VANCOUVER, WA--(Marketwired - May 25, 2016) - Tennessee multimillionaire Henry Luken raided Christensen Shipyards Ltd., a family-owned business in Vancouver, Washington, by obtaining a large stake in the company, pushing it toward financial ruin and then buying all of its assets for cheap, according to court documents filed today in U.S. District Court.
Submitted by former officers David Christensen, Joe Foggia, Pat Withee, and by the Christensen Group Inc., the court filing provides an answer to Luken's recent lawsuit attempting to obtain property where the shipyard is located. It also asserts counterclaims against Luken, who is accused in the lawsuit of preying on the Christensen family for his own financial gain by stealing the company they spent decades building, putting hundreds of people out of work and destroying the family's reputation in Southwest Washington.
The allegations in the lawsuit center on Luken's history as an out-of-state corporate raider with a pattern of acquiring companies through financial manipulation, high-pressure tactics and fraudulent transfers.
Luken is also accused in the lawsuit of taking approximately $5 million from a former customer of Christensen Shipyards and then spending the money on a personal airplane, six exotic cars and paying off his own personal credit card charges.
"The lawsuit alleges that Henry Luken put his own greed over the welfare of his employees and business partners," said Kerry Shepherd of Markowitz Herbold PC, attorneys for the Christensen family. "David Christensen gave this company his considerable time and talents, infused his own funds and continually put the welfare of employees and others ahead of his own personal financial gain. How tragic that he took on Henry Luken as a partner with quite opposite priorities."
Founded in 1985 by longtime Vancouver resident David Christensen as a small family business building midsize, composite yachts, Christensen Shipyards grew to employ hundreds of people and earned a reputation as one of the best composite yacht builders in the world.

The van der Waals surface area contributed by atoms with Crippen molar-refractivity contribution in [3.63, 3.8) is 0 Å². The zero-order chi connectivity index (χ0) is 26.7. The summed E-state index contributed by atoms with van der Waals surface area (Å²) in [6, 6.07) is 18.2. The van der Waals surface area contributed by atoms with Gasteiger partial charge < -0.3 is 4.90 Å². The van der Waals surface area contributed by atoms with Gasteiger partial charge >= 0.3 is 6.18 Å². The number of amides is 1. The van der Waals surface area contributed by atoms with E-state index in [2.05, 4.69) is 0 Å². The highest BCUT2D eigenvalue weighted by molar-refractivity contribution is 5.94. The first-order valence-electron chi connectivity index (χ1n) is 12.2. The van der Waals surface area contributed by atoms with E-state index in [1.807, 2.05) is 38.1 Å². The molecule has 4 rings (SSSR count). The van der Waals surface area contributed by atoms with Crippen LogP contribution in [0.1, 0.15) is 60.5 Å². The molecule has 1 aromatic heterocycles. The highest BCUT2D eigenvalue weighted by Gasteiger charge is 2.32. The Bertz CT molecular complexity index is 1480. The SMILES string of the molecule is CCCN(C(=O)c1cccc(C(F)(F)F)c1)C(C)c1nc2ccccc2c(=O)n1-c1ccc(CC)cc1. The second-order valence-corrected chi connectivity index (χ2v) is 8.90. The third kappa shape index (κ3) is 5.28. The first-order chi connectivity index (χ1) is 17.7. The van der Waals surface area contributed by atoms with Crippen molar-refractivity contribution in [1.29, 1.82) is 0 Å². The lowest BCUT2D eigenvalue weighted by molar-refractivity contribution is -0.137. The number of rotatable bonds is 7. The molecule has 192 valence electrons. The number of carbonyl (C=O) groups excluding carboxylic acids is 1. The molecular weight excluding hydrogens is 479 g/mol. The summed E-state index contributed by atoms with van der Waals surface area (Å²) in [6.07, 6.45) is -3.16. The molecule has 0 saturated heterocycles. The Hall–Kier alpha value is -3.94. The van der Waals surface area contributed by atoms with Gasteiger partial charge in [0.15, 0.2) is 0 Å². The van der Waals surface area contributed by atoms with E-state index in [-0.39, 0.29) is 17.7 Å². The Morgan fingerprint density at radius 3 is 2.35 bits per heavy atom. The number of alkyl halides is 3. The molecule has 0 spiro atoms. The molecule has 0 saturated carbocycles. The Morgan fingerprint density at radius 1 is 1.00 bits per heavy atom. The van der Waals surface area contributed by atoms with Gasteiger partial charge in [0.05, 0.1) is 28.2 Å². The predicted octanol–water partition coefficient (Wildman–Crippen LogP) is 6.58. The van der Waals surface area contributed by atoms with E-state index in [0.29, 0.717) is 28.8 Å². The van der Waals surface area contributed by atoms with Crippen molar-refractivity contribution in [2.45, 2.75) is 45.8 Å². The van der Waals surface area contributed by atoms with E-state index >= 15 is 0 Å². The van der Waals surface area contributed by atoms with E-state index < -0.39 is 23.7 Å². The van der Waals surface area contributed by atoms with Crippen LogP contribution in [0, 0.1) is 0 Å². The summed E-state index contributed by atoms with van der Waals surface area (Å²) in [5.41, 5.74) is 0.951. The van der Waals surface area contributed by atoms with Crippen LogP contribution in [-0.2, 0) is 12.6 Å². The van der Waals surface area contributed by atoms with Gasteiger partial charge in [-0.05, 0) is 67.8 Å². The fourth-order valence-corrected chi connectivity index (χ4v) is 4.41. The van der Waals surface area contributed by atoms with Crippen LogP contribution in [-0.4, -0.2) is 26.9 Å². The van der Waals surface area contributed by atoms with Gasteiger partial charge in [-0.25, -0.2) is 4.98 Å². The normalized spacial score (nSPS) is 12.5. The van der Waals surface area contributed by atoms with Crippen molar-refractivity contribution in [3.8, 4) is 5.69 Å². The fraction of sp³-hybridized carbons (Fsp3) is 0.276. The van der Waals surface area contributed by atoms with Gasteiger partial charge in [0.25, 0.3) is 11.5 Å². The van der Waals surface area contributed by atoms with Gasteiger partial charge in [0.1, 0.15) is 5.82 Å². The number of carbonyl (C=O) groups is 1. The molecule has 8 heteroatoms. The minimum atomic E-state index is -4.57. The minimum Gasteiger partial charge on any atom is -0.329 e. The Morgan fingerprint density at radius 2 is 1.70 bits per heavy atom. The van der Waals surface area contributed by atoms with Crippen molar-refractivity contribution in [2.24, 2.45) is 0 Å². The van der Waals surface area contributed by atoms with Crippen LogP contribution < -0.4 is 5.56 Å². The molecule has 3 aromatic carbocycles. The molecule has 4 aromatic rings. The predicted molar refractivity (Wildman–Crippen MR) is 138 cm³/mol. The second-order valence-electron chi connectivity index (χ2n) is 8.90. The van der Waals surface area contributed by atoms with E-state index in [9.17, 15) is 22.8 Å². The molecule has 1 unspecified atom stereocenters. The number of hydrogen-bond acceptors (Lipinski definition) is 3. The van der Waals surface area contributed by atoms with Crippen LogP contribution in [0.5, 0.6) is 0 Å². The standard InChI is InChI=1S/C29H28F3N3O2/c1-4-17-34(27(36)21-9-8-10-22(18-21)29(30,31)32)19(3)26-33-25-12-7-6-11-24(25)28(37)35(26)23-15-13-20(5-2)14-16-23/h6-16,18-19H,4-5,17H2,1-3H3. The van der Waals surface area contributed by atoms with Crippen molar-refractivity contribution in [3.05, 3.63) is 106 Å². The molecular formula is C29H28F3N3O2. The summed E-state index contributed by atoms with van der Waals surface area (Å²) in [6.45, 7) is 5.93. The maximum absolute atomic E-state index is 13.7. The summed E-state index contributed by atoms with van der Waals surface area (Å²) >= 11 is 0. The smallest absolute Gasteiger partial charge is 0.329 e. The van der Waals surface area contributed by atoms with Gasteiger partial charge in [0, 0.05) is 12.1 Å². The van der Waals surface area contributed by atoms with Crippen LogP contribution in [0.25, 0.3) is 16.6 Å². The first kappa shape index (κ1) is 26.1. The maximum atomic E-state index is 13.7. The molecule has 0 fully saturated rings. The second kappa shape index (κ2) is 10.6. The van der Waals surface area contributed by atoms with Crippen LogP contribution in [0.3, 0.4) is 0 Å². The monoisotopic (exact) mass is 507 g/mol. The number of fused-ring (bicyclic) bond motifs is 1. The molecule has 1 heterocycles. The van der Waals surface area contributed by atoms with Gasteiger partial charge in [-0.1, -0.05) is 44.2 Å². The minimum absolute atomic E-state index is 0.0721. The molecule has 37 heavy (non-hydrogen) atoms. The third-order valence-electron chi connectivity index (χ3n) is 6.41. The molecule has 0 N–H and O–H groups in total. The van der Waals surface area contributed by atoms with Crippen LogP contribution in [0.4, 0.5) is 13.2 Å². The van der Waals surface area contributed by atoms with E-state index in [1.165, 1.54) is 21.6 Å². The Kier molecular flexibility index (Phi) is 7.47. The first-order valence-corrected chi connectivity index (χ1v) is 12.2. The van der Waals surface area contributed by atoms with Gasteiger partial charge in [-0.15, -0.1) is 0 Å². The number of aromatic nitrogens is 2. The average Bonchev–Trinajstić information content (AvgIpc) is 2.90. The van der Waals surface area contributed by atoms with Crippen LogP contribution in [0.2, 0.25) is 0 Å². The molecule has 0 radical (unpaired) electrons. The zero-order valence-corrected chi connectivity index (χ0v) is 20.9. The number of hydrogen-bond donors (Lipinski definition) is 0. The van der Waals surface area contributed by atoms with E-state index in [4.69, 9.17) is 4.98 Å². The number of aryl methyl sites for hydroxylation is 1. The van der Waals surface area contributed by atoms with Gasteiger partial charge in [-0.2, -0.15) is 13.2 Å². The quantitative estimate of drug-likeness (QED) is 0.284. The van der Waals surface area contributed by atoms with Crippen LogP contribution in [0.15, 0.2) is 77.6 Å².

Luken began skimming profits and cutting side deals with personal friends after he acquired a 50 percent stake in the company, according to court records. Luken took advantage of the financial troubles he caused by forcing the company into receivership, enabling him to acquire the company's remaining assets at a discount, court documents state.
At the time, Christensen's founder and business leader, David Christensen, was diagnosed with Alzheimer's disease and could no longer manage the company's day-to-day operations.
"This is a sad story made worse by the fact my father was diagnosed with Alzheimer's while this was taking place," said Kathy Maynard, David Christensen's daughter.
According to the complaint, the Christensen family in 2014 had offered to give Luken all of the company's assets in return for his agreement to protect Christensen employees, creditors and boat owners and to preserve the reputation of the Christensen Yachts name; however, Luken reneged on that agreement. His new company still uses the Christensen name but employs only a fraction of the original workforce, and primarily to finish boats for himself and his wealthy friends far under construction costs and market value, according to the lawsuit.
"This would have never happened while Dad (David Christensen) was still in control of and actively participating in the operations and decision-making in the business," Maynard said.
This isn't the first time Luken has faced charges over his business practices. In a remarkably similar case in 2013, an Arkansas jury found Luken liable for fraudulently transferring assets from a company called Equity Media, with a jury awarding a $47.4 million verdict against Luken.
In the Vancouver case, the Christensen family is seeking damages in excess of $17.2 million against Luken.
About Christensen Group Inc.:
Christensen Group Inc. was founded by David Christensen in 1962 in Vancouver, Washington. It remains a family-owned business to this day, with real estate holdings in the greater Vancouver area.
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